Alumni Relations Budgets: We Can’t Afford It. Really?
Running an Alumni Association or Alumni Relations Department is all about making tough choices – where do you invest your limited resources to have the biggest impact? In essence, your Alumni Relations budgets.
But to answer that question, you also need to be able to evaluate all resources at your disposal, including your people.
I recently asked two friends who are Alumni Relations Directors, one at a leading University and one at a leading K-12 School to share their annual budgets with me so I could better understand their budget situation.
What I discovered was two things.
Firstly – alumni software and technology made up at most 5 to 10% of the annual alumni relations budget they gave me.
Secondly, both institutions showed me their operational budgets excluding their people costs. i.e. when they looked at their annual budgets and where to allocate their limited resources, they were not taking into consideration their human resources.
If you included the budgets spent on their alumni relations teams, technology expenditure was below 1% per year.
So, this begs the question, how do you balance your spend in technology versus people, in alumni relations?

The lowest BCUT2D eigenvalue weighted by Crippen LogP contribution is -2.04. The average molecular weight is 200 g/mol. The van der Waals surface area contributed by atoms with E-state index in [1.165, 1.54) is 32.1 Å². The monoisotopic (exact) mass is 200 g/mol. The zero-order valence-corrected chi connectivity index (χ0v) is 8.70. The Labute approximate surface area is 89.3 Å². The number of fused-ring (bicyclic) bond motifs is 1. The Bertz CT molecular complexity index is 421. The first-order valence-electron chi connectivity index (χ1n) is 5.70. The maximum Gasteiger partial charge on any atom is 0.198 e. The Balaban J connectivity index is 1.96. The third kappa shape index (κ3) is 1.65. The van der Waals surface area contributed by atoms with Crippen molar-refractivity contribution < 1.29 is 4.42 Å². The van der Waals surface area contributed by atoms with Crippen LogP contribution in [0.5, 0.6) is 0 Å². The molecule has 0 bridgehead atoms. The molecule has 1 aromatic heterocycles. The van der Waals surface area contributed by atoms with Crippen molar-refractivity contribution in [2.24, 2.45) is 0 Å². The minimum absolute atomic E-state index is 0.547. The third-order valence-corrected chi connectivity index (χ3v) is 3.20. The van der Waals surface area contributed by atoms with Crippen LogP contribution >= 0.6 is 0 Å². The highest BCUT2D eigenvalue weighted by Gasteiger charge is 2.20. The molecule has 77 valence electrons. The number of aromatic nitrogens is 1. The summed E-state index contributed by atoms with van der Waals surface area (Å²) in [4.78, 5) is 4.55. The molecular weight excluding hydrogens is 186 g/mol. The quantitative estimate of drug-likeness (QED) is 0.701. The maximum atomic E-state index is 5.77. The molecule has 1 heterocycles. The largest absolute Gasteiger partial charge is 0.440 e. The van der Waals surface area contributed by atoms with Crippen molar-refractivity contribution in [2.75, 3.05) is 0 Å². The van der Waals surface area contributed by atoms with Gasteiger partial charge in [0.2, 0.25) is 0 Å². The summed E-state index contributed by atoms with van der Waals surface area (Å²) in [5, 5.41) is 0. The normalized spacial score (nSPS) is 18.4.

The approach of almost discounting your annual investment in your team may in my opinion lead to counter-intuitive outcomes.
For example, I heard of a school this week needing to save budget, so it cut its externally provided software support costs, and got a more expensive member of their team to do this work instead.
Both these examples occur because schools are not making those tough choices by evaluating all their spend.
Prioritizing your resources requires a clear idea of your goals and the ability to measure and track your success. It also requires you knowing the impact of each line of your budget including your people.
I am not advocating the mass reduction of alumni relations teams.
I am however advocating that we have an honest discussion about how best to spend our alumni relations budgets in its entirety.
Professionalizing our approach to alumni relations requires us to objectively re-assess where we invest our resources and yes, to potentially make some difficult choices.
I would welcome your thoughts.